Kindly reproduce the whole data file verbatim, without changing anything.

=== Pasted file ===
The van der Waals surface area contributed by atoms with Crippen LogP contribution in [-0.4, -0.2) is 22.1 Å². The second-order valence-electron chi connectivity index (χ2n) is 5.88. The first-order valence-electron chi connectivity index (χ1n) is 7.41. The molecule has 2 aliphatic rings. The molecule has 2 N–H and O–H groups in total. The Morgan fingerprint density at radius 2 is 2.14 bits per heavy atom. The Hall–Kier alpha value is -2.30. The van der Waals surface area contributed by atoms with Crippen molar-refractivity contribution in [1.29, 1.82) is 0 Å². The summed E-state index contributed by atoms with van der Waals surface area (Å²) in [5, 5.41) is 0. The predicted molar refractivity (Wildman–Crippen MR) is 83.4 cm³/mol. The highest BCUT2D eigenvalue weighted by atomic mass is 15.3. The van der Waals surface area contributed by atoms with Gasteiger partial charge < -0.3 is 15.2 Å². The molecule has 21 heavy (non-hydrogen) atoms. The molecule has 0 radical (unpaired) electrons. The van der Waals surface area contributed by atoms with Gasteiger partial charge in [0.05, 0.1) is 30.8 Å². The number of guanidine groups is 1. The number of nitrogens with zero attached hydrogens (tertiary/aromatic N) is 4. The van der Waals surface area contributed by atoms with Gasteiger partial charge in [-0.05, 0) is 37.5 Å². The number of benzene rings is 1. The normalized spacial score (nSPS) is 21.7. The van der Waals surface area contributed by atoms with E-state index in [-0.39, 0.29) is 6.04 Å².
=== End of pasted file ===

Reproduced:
The van der Waals surface area contributed by atoms with Crippen LogP contribution in [-0.4, -0.2) is 22.1 Å². The second-order valence-electron chi connectivity index (χ2n) is 5.88. The first-order valence-electron chi connectivity index (χ1n) is 7.41. The molecule has 2 aliphatic rings. The molecule has 2 N–H and O–H groups in total. The Morgan fingerprint density at radius 2 is 2.14 bits per heavy atom. The Hall–Kier alpha value is -2.30. The van der Waals surface area contributed by atoms with Crippen molar-refractivity contribution in [1.29, 1.82) is 0 Å². The summed E-state index contributed by atoms with van der Waals surface area (Å²) in [5, 5.41) is 0. The predicted molar refractivity (Wildman–Crippen MR) is 83.4 cm³/mol. The highest BCUT2D eigenvalue weighted by atomic mass is 15.3. The van der Waals surface area contributed by atoms with Gasteiger partial charge < -0.3 is 15.2 Å². The molecule has 21 heavy (non-hydrogen) atoms. The molecule has 0 radical (unpaired) electrons. The van der Waals surface area contributed by atoms with Gasteiger partial charge in [0.05, 0.1) is 30.8 Å². The number of guanidine groups is 1. The number of nitrogens with zero attached hydrogens (tertiary/aromatic N) is 4. The van der Waals surface area contributed by atoms with Gasteiger partial charge in [-0.05, 0) is 37.5 Å². The number of benzene rings is 1. The normalized spacial score (nSPS) is 21.7. The van der Waals surface area contributed by atoms with E-state index in [-0.39, 0.29) is 6.04 Å².